as well as Ascot week.
She also ensured the couple and their
other children, Pippa and James, were invited to join her royal flotilla
at the Diamond Jubilee river pageant.
Kate also secured her parents
tickets to the after show party at Buckingham Palace following the
celebratory jubilee pop concert the following day.
Family affair: The Countess of Wessex shared a conversation with Prince Michael and Princess Michael of Kent, and the three sheltered under large umbrellas as the weather worsened
Mark of respect: The Countess of Wessex, her father Christopher Rhys Jones and Prince and Princess Michael of Kent curtsey and bow to the Queen as she arrives at the parade ground
The Countess of Wessex topped off her taupe suit with a stunning bow-trimmed Jane Taylor hat
What a sight! The beautifully dressed crowds at Ascot Ladies Day
Drying up: An Ascot worker wipes the rain off benches in the Grandstand before the first arrivals
Jubilee spirit: A bench decorated with a Union flag makes a striking statement in the Grandstand
Sisyphean tasks: As the rain comes down, an Ascot worker attempts to dry the chairs off ready for people to arrive, while RIGHT, another prepares the course the old fashioned way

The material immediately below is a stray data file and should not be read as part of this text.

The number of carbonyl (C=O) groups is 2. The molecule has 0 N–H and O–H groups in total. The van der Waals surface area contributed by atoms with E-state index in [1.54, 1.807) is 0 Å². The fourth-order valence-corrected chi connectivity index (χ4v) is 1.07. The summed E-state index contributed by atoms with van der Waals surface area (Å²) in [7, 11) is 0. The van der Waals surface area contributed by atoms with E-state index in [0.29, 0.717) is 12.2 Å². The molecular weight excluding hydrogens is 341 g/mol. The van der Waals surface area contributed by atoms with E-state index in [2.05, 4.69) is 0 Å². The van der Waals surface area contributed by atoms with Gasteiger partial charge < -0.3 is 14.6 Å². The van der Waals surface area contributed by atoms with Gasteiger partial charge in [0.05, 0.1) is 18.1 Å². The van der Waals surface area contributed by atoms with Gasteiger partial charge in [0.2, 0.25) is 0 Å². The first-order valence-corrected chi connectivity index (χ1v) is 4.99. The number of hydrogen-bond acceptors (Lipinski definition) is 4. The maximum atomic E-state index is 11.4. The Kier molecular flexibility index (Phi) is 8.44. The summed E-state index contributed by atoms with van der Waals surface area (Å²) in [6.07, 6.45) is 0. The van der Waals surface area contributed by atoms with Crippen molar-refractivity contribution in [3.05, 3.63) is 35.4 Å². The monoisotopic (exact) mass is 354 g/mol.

Royal race: Pat Smullen riding Princess Highway won the Ribblesdale Stakes, while the Queen's filly Momentary, ridden by Hayley Turner, came in third last
A POTTED HISTORY OF THE RIBBLESDALES STAKES
The Ribblesdale Stakes was named in honour of the 4th Baron Ribblesdale, who was Master of the Buckhounds from 1892 to 1895.
When it was established in 1919, it was a one mile race open to three and four-year-olds of either gender, but after a break during World War II, the race returned in as a one and a half mile race. In 1950, entry was restricted to three-year-old fillies only.
The Ribblesdale Stakes is now held on day three of the five-day Royal Ascot meeting.
The Queen's filly Momentary was today ridden by Hayley Turner who had been bidding to be the first female jockey to win a race at Royal Ascot since 1987 – Hayley was just 5 years old at the time when Gay Kelleway rode to victory on Sprowston Boy.
The last time the Queen won the Ribblesdale Stakes was in 1995 with Phantom Gold ridden by Frankie Dettori.
'She's fresh and well, there's no reason why she shouldn't win, said Hayley of the Queen's filly, Momentary ahead of the race.
It's a huge honour to be riding today. I'm hugely grateful, she added.
'It's nice to go out there into the paddock to meet the Queen. 'I've met her a few times now so we have a routine. The Queen is very relaxed, she loves talking about horses and is very knowledgeable.'